pact_twoWriter-directors Dallas Richard Hallam and Patrick Horvath made a little knockout of a movie with 2012’s Entrance, which was described as “mumblecore with stakes.” For now, before they make another original film on the crafty, emotionally rattling levels of their feature debut, they have taken over for Nicholas McCarthy of 2012’s The Pact and produced a sequel, succinctly titled The Pact II. As McCarthy moved on and proved again in his latest, the cleverly dread-filled At the Devil’s Door, Hallam and Horvath prove themselves to still be confident men of their craft. The handing of the baton is seamless, both pictures of a piece in terms of mythos and a creepily low-key dread, but what no one has really figured out is blending ghosts and a serial killer. Even when dealing with the supernatural, there should be established rules, something that should tell us where we, as well as the characters, stand in the film’s sense of reality, and something the original and this new follow-up muddle up. Rather than advance the saga of “The Judas Killer” in any surprising or satisfying way, this one just sort of treads water until it’s over.

At the scene of a murder with the earmarks of the allegedly dead “Judas Killer” (Mark Steger), June Abbott (Camilla Luddington) sets up shop at an apartment to clean the bloody brains off the walls. When she’s not working on her sketches for a book that emulates her latest nightmares, she has her own crime scene cleanup business, while live-in boyfriend Daniel (Scott Michael Foster) works as a police officer. It’s not until FBI profiler Agent Ballard (Patrick Fischler) knocks on their door, discovering a truth about June and her recovering-addict mother (Amy Pietz) that forces our heroine to contact and hook up with Annie Barlow (Caity Lotz of the original film) and make sense of what’s going on in her own house. Is Judas really dead?


The Pact II certainly deals out some scares by delivering them on beats we might not expect. There is an unnerving set-piece involving June in her bedroom and a slender shadow on a wall that won’t quite go away, and a seat-pouncing jolt in the middle of June and Daniel making love. Hallam and Horvath also don’t miss out on any opportunity for a jump scare involving a medicine cabinet mirror; some of them work, and others are just irritating. Script-wise, there are the requisitely cornball lines, “I know there is something in this house” and “You have no idea what you’re dealing with,” but the actors sell them well enough. Caity Lotz is still emotionally rigid as Annie in the Heather Langenkamp-in-A Nightmare on Elm Street 3: The Dream Warriors role, if you will. Everyone likes a strong “Final Girl,” but this time, she mostly points June in the right direction. Camilla Luddington (TV’s Grey Anatomy), our new lead, is appealing and more charismatic as June, and the English actress capably conveys the torn emotions of being betrayed in her own life by loved ones, as well as the emotional armor she must keep in her strangely gory line of work. As Agent Ballard, who could be a red herring and the perfect wild-card stand-in for Jeffrey Combs, Patrick Fischler is quirky back-up. The facially memorable Haley Hudson, as blind medium Stevie, is underutilized here, and Suziey Block (the directors’ star of Entrance) has a small running appearance as a victim in June’s nightmarish dreams.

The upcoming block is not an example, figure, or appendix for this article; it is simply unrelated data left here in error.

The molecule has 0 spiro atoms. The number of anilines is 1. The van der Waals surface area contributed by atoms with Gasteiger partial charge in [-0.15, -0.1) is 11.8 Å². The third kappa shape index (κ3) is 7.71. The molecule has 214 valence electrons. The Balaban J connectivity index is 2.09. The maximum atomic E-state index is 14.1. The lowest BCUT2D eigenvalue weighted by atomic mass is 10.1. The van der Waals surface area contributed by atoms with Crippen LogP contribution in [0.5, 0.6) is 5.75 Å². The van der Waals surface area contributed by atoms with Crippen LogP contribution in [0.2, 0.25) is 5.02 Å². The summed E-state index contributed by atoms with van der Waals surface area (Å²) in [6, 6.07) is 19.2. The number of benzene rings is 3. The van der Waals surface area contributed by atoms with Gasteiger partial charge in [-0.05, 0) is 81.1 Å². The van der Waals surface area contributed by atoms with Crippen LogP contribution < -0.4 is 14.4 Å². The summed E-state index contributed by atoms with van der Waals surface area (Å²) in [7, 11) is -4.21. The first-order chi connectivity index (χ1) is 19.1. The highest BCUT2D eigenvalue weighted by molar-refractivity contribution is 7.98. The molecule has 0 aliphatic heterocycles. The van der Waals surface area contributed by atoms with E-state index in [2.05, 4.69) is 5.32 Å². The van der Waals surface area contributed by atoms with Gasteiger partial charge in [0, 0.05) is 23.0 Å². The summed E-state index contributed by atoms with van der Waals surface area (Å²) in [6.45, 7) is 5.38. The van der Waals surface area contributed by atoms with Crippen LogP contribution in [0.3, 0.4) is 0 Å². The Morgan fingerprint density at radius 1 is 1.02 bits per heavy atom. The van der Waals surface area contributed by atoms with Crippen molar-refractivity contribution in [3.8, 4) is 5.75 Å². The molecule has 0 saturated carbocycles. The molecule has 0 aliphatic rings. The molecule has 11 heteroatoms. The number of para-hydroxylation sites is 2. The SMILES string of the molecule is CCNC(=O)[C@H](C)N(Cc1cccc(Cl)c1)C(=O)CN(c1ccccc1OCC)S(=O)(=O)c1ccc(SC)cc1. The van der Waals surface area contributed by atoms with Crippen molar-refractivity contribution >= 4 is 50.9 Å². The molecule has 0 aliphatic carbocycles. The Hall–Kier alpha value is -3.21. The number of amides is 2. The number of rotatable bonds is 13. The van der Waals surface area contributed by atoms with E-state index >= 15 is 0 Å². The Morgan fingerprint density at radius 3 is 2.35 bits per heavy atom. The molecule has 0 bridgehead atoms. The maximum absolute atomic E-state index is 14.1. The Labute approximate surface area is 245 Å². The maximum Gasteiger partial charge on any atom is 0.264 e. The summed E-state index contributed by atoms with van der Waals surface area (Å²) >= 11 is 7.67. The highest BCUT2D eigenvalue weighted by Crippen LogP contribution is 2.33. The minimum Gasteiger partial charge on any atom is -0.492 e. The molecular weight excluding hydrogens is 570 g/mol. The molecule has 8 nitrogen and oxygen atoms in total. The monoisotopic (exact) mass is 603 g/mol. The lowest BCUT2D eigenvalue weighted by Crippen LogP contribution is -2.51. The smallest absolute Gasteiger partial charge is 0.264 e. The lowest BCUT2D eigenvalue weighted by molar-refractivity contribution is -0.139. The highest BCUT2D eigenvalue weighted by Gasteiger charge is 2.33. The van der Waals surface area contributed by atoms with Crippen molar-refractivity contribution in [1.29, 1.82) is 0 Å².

Like a puzzle with a few missing pieces, The Pact II begins in a way the viewer is never sure where it’s headed, which is always a plus with a representative of the horror genre. Then once our characters start sniffing around, the mystery loses its suspense and gets less interesting, only for it to fall to pieces with a tacked-on twist and the talking-killer cliché. The final shot points to another sequel, which these films hardly need; someone just needs to figure out where to take this murky mythology and be done with it. Veteran horror watchers won’t have to sleep with the light on, or even use a nightlight, but The Pact II might rouse up some goosebumps for very casual fans of the genre.

The Pact II is already available on video-on-demand platforms and will open in select theaters October 10th.